Battling village pupils finally get secondary schools places of their choice

PUBLISHED: 15:46 16 July 2008 | UPDATED: 13:25 06 May 2010

ALL the children in two of the villages worst affected by secondary transfer problems have got places in a school of their choice. As late as June there were eight children in Wheathampstead and several in Kimpton without a suitable school place but Hert

ALL the children in two of the villages worst affected by secondary transfer problems have got places in a school of their choice.

As late as June there were eight children in Wheathampstead and several in Kimpton without a suitable school place but Herts County Council has confirmed that they have all now been successful.

It follows the release of the outcome of appeals for places at Sandringham in St Albans and Sir John Lawes and Roundwood Park in Harpenden.

Among those to have won appeals is 10-year-old Aidan Alexander who last month was the only child at Beech Hyde JMI in Wheathampstead not to have a place at any of his ranked secondary schools.

He was offered Onslow St Audrey in Hatfield which his parents Andrew and Paulette had turned down.

But their appeal for both Sir John Lawes and Sandringham was successful and they are now deciding which school to send Aidan too.

District councillor for Wheathampstead, Cllr Judy Shardlow, who has been fighting for a better deal for the village over secondary transfer, said Mr and Mrs Alexander were "over the moon" to have won appeals for places at both schools.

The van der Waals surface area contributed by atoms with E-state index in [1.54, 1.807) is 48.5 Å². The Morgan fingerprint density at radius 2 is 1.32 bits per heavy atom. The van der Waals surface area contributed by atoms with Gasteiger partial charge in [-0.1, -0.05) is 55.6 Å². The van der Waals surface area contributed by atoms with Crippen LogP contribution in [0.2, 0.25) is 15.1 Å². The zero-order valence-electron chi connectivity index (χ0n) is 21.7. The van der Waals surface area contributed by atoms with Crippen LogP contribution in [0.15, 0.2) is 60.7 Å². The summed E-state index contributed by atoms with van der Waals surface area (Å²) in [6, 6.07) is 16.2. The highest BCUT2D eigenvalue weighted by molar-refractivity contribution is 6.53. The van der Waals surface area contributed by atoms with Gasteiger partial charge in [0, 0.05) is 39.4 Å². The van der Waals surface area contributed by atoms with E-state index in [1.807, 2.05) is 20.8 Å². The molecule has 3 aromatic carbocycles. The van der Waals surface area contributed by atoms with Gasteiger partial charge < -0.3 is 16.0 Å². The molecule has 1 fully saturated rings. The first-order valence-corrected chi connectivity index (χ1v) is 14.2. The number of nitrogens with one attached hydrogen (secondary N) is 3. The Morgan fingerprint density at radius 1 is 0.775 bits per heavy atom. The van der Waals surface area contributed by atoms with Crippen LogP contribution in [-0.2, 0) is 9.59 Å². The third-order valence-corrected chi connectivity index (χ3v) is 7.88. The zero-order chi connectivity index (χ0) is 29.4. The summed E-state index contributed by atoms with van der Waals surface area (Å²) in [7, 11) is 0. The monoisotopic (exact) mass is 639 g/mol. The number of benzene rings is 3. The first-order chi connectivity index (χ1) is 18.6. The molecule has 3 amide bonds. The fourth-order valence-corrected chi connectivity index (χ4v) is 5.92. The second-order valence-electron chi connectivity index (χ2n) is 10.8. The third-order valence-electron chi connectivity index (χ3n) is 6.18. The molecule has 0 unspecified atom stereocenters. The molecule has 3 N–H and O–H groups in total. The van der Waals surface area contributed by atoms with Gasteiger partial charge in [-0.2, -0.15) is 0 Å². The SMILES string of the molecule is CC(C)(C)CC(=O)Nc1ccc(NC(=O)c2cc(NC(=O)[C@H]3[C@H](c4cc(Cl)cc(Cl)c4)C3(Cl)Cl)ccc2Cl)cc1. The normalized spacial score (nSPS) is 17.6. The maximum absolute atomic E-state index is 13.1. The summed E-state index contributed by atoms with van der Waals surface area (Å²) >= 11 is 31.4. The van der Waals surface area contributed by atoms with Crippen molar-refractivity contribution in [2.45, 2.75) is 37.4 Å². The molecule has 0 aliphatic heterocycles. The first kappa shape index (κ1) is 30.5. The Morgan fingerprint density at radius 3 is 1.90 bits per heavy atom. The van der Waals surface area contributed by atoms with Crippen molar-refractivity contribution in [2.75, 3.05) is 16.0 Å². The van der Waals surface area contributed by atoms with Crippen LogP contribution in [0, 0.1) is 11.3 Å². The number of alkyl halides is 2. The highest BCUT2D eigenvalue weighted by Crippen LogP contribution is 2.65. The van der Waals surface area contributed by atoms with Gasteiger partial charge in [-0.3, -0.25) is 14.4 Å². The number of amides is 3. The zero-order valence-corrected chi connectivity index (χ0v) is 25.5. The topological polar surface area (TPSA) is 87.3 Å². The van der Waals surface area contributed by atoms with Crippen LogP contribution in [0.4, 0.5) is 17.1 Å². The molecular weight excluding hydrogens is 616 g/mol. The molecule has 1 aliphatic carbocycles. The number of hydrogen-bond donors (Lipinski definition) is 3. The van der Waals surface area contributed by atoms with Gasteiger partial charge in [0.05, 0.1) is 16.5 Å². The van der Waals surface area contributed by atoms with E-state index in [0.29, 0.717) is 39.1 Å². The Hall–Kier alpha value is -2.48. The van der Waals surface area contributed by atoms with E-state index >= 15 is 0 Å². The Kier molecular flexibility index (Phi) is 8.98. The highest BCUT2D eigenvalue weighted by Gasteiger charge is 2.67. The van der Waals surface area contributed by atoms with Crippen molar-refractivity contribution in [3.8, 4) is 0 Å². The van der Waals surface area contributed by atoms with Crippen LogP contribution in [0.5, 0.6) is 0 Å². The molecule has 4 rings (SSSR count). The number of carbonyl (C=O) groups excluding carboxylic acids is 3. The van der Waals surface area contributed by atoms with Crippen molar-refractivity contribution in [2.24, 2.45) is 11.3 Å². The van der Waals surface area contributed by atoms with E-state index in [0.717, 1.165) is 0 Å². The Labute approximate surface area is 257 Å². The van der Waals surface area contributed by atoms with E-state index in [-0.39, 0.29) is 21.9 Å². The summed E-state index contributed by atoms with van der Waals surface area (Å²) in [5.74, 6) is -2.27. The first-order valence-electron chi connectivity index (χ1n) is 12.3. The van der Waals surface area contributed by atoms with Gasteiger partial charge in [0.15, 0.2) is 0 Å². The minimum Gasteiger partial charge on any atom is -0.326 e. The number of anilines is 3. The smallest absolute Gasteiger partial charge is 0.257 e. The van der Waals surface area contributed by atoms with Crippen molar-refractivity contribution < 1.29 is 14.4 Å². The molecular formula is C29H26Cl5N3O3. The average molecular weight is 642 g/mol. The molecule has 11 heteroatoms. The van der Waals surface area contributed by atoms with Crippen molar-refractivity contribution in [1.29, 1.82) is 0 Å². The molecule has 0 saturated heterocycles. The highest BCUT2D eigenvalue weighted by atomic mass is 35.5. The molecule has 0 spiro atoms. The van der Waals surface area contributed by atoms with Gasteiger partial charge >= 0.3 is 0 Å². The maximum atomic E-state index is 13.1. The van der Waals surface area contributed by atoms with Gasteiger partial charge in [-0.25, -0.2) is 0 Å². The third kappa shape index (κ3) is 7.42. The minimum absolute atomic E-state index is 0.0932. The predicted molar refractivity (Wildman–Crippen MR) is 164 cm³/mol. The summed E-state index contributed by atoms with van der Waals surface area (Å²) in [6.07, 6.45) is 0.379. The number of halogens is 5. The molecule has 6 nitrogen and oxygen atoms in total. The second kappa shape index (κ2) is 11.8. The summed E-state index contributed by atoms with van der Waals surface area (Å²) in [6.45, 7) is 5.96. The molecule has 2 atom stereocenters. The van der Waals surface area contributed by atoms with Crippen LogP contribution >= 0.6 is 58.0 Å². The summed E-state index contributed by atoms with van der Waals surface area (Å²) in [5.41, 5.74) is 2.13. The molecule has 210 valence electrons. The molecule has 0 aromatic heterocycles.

She felt that more appeals made by parents in the village this year had been successful than in previous years and commented: "From my perspective it shows that appeals panels are recognising the problems in the villages.

"It is such a formal situation being in the appeals system and it sorts out the desperate and genuine from those who just want to improve their lot."

Cllr Shardlow maintained that statistics showed that around 80 per cent of children from the two villages had been successful through the appeals process.

She has been meeting with John Harris, director of the county council's children, schools and families (csf) department which deals with secondary transfer, to discuss ways of improving the lot of children in the village who are geographically more distant from the schools of their choice.

One improvement would be to limit places on the continuing interest lists only to children with no place at a school of their choice - currently any child can go on the lists.

The other would be to restrict the sibling rule which automatically allows brothers and sisters into a school to exclude families who no longer live in the catchment area.

A spokesperson for csf confirmed this week that in the St Albans district as a whole there had been a rise in the number of successful appeals.

In 2007, 70 appeals were heard and 19 were successful, a 27 per cent success rate, while this year 126 appeals were heard and 38 were successful, a 30 per cent success rate.

All the appeals were for places at Sandringham, Beaumont, St Albans Girls, Sir John Lawes and Roundwood Park.

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